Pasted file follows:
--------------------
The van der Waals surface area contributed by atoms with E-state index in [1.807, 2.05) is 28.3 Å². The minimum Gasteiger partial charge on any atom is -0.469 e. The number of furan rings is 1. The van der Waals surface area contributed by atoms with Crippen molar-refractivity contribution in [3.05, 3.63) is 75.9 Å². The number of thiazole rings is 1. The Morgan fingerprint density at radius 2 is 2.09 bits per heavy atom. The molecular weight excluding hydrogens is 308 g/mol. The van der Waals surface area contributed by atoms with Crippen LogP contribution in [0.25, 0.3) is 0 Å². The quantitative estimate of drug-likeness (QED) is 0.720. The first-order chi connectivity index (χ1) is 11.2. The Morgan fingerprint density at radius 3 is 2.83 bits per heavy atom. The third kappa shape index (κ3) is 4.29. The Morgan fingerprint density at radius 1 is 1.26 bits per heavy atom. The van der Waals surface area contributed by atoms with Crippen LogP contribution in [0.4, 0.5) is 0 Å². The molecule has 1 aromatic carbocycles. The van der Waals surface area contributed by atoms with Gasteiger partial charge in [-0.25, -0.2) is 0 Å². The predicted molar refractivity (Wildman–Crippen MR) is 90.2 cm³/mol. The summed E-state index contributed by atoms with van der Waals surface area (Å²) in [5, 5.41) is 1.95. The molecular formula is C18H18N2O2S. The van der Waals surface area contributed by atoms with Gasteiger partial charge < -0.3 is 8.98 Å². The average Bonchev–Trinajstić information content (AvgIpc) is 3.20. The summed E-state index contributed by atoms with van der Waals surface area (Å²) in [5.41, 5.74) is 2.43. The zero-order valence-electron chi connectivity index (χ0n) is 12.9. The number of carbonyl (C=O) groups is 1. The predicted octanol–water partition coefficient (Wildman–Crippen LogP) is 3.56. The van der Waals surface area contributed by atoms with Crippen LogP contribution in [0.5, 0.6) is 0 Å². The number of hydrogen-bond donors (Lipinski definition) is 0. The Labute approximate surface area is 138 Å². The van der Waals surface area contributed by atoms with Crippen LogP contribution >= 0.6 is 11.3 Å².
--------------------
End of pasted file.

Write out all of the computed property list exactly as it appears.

The van der Waals surface area contributed by atoms with E-state index in [1.807, 2.05) is 28.3 Å². The minimum Gasteiger partial charge on any atom is -0.469 e. The number of furan rings is 1. The van der Waals surface area contributed by atoms with Crippen molar-refractivity contribution in [3.05, 3.63) is 75.9 Å². The number of thiazole rings is 1. The Morgan fingerprint density at radius 2 is 2.09 bits per heavy atom. The molecular weight excluding hydrogens is 308 g/mol. The van der Waals surface area contributed by atoms with Crippen LogP contribution in [0.25, 0.3) is 0 Å². The quantitative estimate of drug-likeness (QED) is 0.720. The first-order chi connectivity index (χ1) is 11.2. The Morgan fingerprint density at radius 3 is 2.83 bits per heavy atom. The third kappa shape index (κ3) is 4.29. The Morgan fingerprint density at radius 1 is 1.26 bits per heavy atom. The van der Waals surface area contributed by atoms with Crippen LogP contribution in [0.4, 0.5) is 0 Å². The molecule has 1 aromatic carbocycles. The van der Waals surface area contributed by atoms with Gasteiger partial charge in [-0.25, -0.2) is 0 Å². The predicted molar refractivity (Wildman–Crippen MR) is 90.2 cm³/mol. The summed E-state index contributed by atoms with van der Waals surface area (Å²) in [5, 5.41) is 1.95. The molecular formula is C18H18N2O2S. The van der Waals surface area contributed by atoms with Gasteiger partial charge < -0.3 is 8.98 Å². The average Bonchev–Trinajstić information content (AvgIpc) is 3.20. The summed E-state index contributed by atoms with van der Waals surface area (Å²) in [5.41, 5.74) is 2.43. The zero-order valence-electron chi connectivity index (χ0n) is 12.9. The number of carbonyl (C=O) groups is 1. The predicted octanol–water partition coefficient (Wildman–Crippen LogP) is 3.56. The van der Waals surface area contributed by atoms with Crippen LogP contribution in [0.5, 0.6) is 0 Å². The number of hydrogen-bond donors (Lipinski definition) is 0. The Labute approximate surface area is 138 Å². The van der Waals surface area contributed by atoms with Crippen LogP contribution >= 0.6 is 11.3 Å².